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Warburg Institute | The Ornamental Mind
May 18, 2022 @ 11:00 am - 12:30 pm
Bilderfahrzeuge Lecture Series: Pattern Recognition
Prof. Omar Nasim (Universität Regensburg): “The Ornamental Mind”
Optical illusions began to be used in the psychological sciences in the last part of the nineteenth century. However, few historians of science have looked into why there is this sudden emergence of this practice. Why was it that these Mind Sciences began to employ black and white optical illusions on flat paper surfaces as access points to the perception, the mind, and their operations? In this presentation I attempt to show that one of the places we must look, in order to answer these kinds of questions, is a number of studies, from earlier in the nineteenth century, on the ornamental arts. In particular, we must look to works by early art historians, archeologists, and design theorists for what might have motivated the use of optical illusions in the Mind Sciences, later in the same century.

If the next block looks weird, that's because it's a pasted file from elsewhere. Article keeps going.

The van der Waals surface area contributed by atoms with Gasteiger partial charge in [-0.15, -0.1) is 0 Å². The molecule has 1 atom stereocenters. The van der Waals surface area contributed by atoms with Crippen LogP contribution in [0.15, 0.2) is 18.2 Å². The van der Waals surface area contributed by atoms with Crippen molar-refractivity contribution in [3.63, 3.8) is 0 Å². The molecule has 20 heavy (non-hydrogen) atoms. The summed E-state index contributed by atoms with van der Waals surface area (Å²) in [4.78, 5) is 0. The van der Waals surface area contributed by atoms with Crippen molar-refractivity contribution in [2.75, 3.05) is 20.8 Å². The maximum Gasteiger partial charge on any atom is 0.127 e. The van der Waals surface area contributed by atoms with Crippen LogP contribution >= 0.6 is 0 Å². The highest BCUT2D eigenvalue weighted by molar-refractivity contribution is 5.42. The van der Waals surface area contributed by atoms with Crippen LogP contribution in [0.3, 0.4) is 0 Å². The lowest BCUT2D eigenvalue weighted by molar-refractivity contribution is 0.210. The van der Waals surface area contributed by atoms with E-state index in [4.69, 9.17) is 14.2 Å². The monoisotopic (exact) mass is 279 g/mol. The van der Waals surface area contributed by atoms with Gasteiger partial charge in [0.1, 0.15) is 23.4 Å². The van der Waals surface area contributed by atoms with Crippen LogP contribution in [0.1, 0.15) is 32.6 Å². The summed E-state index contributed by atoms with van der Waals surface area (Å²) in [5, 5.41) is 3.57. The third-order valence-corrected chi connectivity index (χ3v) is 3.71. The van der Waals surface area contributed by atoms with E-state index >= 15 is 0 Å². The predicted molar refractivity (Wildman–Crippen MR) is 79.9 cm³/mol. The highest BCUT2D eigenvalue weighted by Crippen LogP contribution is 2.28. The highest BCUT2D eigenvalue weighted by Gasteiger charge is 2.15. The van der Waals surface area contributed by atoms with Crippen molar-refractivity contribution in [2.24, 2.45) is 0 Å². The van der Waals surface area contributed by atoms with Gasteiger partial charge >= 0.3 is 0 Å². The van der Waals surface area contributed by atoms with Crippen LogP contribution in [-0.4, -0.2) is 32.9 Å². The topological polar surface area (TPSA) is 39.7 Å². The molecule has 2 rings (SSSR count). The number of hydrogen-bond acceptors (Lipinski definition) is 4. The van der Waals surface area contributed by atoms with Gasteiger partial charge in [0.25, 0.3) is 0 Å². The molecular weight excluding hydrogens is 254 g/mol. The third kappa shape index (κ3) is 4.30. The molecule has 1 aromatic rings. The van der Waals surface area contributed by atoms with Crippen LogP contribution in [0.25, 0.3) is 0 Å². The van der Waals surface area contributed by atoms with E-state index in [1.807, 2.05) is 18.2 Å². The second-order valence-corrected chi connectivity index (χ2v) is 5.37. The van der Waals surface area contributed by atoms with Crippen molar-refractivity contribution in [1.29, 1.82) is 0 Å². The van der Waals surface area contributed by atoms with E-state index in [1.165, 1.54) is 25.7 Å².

This annual lecture series is organised by the international research project Bilderfahrzeuge: Aby Warburg’s Legacy and the Future of Iconology. The term “pattern recognition” owes its ubiquity across a wide range of sciences to advances in fields like computer programming, statistics and cybernetics after the Second World War. Yet the basic process of ordering raw data or visual images into identifiable structures has existed for much longer, also within traditionally humanistic contexts. Aby Warburg’s multidirectional and nonlinear science of images (Bildwissenschaft) began with the research of patterns and ‘pathos formulas’ in the historical record of European and Near Eastern art. Today, as our interactions with images are increasingly shaped by nonhuman intelligences, the practice of visual pattern recognition offers new ways of historicizing the changing relationships between psychology and technology, intuition and automation, cognition and control. This lecture series explores how pattern recognition has functioned and continues to function as a distinct modality of image-based knowledge production, from the study of global ornaments in the nineteenth century to digital surveillance and profiling in the twenty-first.
FREE VIA ZOOM. PLEASE BOOK IN ADVANCE
image: Owen Jones, Savage Tribes No. 1, illustration from The Grammar of Ornament, London 1856.